The chief of the China Expeditionary Force Intelligence Department Beiping (Beijing)
Office, Col. Akitomi Jûjirô, said: ―Late at night immediately following the incident,
the Tianjin Special Intelligence Section radio operator intercepted an urgent
wireless transmission from a transmitter we believe to be on the grounds of Beijing
University to the Communist military headquarters in Yan‘an. It repeated ‗Chenggong-
le [success!]‘ three times.‖ (Sankei Shinbun, Sept. 8, 1994, evening edition.) He
said that at the time they had no idea what it meant. It is clear now. They were relaying
to Yan‘an that their stratagem at the Marco Polo Bridge had succeeded. The creation
of that telegram was carried out immediately in Yan‘an. Then, on the morning of
the 8th, after having confirmed that Japan had begun firing back, they sent the long
telegram in great numbers all over the place. The criminals who started the war were
the Chinese Communist Party.
Edgar Snow wrote about the Marco Polo Bridge Incident as if the Japanese Army
had caused it, which rescued the Communist Party from their great predicament of
June. He wrote:
Now a second stroke of luck opened up the broadest and most fertile opportunities for them.
For it was in the following month that they were extricated from their precarious position
only by Japan‘s ―providential‖ major invasion of China, which gave Chiang no choice but
to shelve any and all plans for another annihilation drive.8
While they planned it themselves, they repeatedly said that the Japanese attack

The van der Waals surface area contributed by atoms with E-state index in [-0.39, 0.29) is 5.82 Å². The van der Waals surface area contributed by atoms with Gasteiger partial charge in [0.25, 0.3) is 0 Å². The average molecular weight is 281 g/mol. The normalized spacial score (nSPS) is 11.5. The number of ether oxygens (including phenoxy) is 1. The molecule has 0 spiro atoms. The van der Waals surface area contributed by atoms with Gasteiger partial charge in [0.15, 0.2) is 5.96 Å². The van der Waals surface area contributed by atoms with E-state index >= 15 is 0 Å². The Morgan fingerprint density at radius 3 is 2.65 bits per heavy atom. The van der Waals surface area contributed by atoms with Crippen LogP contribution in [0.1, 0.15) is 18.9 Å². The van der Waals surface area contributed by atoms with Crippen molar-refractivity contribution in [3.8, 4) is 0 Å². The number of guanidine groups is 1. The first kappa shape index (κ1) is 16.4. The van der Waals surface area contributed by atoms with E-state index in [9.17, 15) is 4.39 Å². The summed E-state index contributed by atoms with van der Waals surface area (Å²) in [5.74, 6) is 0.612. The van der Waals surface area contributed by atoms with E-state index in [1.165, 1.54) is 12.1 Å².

had been a Godsend. As I have already presented, it was the Chinese who caused the
incident. Above all, there is no way a Japanese force numbering merely 5,600 would
have launched an attack, and that is not what happened. There was the cease-fire
agreement on the 11th, but there were repeated violations of that agreement on the
Chinese side — whether by the army itself, or by persons unknown. There were also
large-scale cease-fire violations by the Chinese army such as the Langfang Incident
and the Guang‘anmen Incident. On July 27, the Japanese government, which had consistently
followed a policy of non-expansion of the conflicts since the incidents occurred,
finally determined to dispatch three army divisions into the Chinese interior,
and on the 28th sent notice to the 29th Route Army that it was war.
8 Snow, op. cit., Preface.
The Communist Party that planned on
escalating the Marco Polo Bridge Incident
While it is untrue that there was a concerted attack by the Japanese military, Snow,
in his writings, let slip that the Chinese had desired exactly that. They were delighted
that Chiang Kai-shek had had no choice but to abandon his operations to wipe out the